There were even complications that required an extended hospitalization because of it.
Yet none of that stopped Imperial resident Pablo Cerda from becoming a potential bone marrow donor.
“If it helps someone then it’s worth it,” Cerda said.
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Along with his wife, Cerda was one of dozens who turned out Friday night at the bone marrow donor registration drive at El Centro Regional Medical Center. The drive was the first one Cerda said he had heard of in the Valley, so he e-mailed a couple of close friends and made the trip to the hospital right after work.
The drive, which continues today from 9 a.m. to 2 p.m., is part of an effort to register more donors with the national Be the Match Registry program and to find matches for two 3-year-old California children with life-threatening diseases.
“Hopefully someone is a match for the kids,” Cerda said.
The thought of kids suffering is what prompted El Centro resident Eva Benitez to register to become a bone marrow donor. The mother of two children, Benitez said she would “want someone to do the same if it were my children.”
She said she had heard of the bone marrow donor registration drive about a week ago and was waiting in “anticipation” for her chance to register. While she said she is afraid of needles, she would have “no reservations” about medical procedures to donate her bone marrow.
“If you put it in perspective,” Benitez said, “it would be a minor inconvenience.”
Yet another reason also prompted Benitez to register — the fact that Hispanics only account for 9 percent of the nation’s registered donors but make up a much larger percentage of the U.S population.
“We need to go (register) more,” Benitez said.
The need to register more Latino donors is part of what brought the registration drive to ECRMC, said Sara Arroyo, Hispanic recruitment and outreach coordinator for A3M, an operation of the national Be the Match Registry program.
Because of similarities in DNA, members of ethnic groups in need of a transplant are more likely to find a match from someone within the same ethnic group, Arroyo said in a previous interview.
Currently, Latino patients in need of a bone marrow transplant have a 72 percent chance of finding a donor match, while whites have a 93 percent likelihood of finding a match, Arroyo said.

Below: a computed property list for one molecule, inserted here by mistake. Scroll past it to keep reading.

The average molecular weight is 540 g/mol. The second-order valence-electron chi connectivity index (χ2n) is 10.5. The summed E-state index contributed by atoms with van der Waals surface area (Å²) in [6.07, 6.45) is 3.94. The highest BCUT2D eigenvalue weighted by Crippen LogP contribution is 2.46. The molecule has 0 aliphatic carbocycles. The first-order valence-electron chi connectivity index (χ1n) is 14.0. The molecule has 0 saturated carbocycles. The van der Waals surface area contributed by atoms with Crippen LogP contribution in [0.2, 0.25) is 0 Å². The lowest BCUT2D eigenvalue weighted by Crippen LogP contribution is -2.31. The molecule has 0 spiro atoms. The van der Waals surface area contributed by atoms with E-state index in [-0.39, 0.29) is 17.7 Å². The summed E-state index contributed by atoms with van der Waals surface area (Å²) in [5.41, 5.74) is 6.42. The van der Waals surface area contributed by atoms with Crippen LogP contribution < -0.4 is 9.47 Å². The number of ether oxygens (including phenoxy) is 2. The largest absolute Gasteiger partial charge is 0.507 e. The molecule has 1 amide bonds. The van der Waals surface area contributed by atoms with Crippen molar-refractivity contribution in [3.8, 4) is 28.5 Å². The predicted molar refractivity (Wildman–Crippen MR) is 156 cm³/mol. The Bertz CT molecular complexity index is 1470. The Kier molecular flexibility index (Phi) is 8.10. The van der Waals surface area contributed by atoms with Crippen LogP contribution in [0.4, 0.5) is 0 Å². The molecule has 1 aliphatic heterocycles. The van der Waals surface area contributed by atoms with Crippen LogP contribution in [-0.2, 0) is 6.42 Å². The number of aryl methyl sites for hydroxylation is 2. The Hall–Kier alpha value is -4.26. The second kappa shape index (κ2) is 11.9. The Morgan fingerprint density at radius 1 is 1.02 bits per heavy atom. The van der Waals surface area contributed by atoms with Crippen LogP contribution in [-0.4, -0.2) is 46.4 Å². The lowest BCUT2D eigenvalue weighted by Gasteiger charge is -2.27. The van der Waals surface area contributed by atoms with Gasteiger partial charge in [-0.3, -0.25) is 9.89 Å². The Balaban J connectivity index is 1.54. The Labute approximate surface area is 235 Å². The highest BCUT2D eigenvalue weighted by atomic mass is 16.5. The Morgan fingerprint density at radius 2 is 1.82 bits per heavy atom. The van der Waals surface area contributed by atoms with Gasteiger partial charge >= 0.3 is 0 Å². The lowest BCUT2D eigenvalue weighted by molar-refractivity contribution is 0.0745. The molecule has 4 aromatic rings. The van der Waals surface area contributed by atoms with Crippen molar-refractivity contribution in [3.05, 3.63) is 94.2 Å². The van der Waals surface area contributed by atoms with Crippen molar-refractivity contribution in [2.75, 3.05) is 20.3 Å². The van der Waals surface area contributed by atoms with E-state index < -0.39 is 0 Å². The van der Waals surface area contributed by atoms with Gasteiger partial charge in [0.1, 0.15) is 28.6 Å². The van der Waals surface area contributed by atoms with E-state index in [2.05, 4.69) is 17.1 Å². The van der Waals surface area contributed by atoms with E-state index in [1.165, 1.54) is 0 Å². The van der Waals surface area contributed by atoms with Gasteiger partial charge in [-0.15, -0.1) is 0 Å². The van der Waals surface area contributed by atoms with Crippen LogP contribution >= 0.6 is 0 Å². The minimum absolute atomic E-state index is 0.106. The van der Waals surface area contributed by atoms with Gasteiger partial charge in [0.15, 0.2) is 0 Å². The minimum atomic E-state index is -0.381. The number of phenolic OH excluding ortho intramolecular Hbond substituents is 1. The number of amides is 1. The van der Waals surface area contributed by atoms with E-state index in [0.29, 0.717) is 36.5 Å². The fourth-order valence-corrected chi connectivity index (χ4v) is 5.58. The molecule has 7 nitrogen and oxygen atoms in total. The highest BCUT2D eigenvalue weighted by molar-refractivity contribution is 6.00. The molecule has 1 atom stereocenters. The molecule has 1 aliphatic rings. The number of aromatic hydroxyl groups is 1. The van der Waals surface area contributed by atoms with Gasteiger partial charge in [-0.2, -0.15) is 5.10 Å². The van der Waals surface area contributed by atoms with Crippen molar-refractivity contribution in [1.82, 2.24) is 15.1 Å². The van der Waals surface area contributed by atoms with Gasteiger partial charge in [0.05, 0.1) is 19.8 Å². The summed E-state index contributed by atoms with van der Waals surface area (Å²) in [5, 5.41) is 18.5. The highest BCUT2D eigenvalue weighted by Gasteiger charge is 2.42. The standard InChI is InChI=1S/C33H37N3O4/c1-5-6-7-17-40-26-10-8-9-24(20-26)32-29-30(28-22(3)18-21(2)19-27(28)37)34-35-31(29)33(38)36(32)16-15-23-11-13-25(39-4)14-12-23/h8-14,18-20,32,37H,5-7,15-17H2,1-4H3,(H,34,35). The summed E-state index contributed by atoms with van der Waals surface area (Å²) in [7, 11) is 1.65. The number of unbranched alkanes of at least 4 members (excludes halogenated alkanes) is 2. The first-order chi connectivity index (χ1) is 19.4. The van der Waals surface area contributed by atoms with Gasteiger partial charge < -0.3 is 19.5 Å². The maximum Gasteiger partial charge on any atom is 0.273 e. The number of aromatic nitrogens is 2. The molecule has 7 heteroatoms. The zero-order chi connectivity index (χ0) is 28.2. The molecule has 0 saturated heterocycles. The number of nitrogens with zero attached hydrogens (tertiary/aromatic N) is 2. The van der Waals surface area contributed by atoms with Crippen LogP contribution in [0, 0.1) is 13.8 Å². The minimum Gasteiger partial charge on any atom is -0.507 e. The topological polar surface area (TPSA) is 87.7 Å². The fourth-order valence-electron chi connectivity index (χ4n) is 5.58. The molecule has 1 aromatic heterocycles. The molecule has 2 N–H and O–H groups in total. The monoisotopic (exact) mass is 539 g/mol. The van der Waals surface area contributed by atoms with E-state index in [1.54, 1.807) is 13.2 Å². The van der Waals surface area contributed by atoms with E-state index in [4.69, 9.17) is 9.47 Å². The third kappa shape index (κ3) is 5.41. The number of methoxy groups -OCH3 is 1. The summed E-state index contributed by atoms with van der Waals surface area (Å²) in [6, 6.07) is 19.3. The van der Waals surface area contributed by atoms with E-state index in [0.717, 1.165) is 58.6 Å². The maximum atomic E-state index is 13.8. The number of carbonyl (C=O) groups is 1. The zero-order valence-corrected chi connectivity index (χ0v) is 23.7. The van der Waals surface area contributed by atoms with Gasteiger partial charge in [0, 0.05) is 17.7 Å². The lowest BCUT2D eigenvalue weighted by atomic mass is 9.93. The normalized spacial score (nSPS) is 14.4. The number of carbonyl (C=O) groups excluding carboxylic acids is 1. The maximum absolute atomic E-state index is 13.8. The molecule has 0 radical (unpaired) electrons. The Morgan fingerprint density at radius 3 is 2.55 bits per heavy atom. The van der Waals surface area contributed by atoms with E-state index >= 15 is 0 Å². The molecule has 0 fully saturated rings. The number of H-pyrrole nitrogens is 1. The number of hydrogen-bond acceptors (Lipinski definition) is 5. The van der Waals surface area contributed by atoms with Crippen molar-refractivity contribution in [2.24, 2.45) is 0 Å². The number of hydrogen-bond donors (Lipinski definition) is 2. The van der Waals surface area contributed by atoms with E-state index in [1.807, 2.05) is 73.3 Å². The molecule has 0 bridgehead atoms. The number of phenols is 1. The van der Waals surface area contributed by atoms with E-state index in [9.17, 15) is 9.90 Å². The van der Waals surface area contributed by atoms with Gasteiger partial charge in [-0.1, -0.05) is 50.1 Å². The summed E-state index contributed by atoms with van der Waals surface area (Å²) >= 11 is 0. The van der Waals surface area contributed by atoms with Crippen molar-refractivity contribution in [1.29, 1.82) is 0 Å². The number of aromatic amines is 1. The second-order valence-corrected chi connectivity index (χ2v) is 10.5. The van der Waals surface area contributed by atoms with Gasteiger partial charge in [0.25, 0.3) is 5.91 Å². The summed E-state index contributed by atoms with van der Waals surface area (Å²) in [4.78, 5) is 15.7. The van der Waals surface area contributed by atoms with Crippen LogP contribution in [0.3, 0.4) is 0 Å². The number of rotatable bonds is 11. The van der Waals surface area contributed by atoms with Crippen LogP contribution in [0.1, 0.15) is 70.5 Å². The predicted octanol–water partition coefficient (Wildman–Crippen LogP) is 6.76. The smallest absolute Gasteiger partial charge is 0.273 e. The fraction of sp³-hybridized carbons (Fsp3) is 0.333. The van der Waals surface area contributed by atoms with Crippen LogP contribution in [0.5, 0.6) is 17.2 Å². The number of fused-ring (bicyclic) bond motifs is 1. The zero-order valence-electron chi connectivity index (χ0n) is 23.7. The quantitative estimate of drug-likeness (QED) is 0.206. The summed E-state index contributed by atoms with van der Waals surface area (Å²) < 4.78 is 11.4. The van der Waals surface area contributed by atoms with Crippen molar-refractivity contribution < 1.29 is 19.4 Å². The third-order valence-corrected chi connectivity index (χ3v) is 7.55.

After filling out a brief questionnaire and submitting to a cheek swab, El Centro resident Irma Jimenez could be seen proudly displaying her donor sticker.
Jimenez also said that she had heard about the need for more Latino donors and came to register right after work with a co-worker in tow.
“If I can save a life just by donating, it would be like a miracle,” Jimenez said.
Upon hearing about the drive, Jimenez said she also e-mailed co-workers and educated them about the steps involved with registering and donating. What is needed is more outreach from the medical community to help dispel any unfounded fears people may have about the bone marrow donation process, Jimenez said.
Anyone between the ages of 18 to 60, who is in general good health, fills out the required form, agrees to donate to any patient and submits to a cheek swab can register to become a donor. However, the cutoff age is expected to be lowered to 45 from 60 in October, Arroyo said.
Depending on the age and physical condition of the donor, a doctor will determine which of two marrow extraction methods to use, Arroyo said, noting that the more intense of the two — which involves the extraction of liquid marrow from the pelvic bone — is only chosen about 25 percent of the time when a match is found.
Aside from registering more donors, the drive is also attempting to find a match for 3-year-olds Marcos Baltierra, of San Diego, and Gracie Chavez, of Visalia. Marcos suffers from leukemia and has already undergone one bone marrow transplant last year. Gracie suffers from aplastic anemia and is receiving blood transfusions, which doctors estimate her body will reject in a couple of months, a press release stated.
Staff Writer Julio Morales can be reached at 760-335-4665 or at firstname.lastname@example.org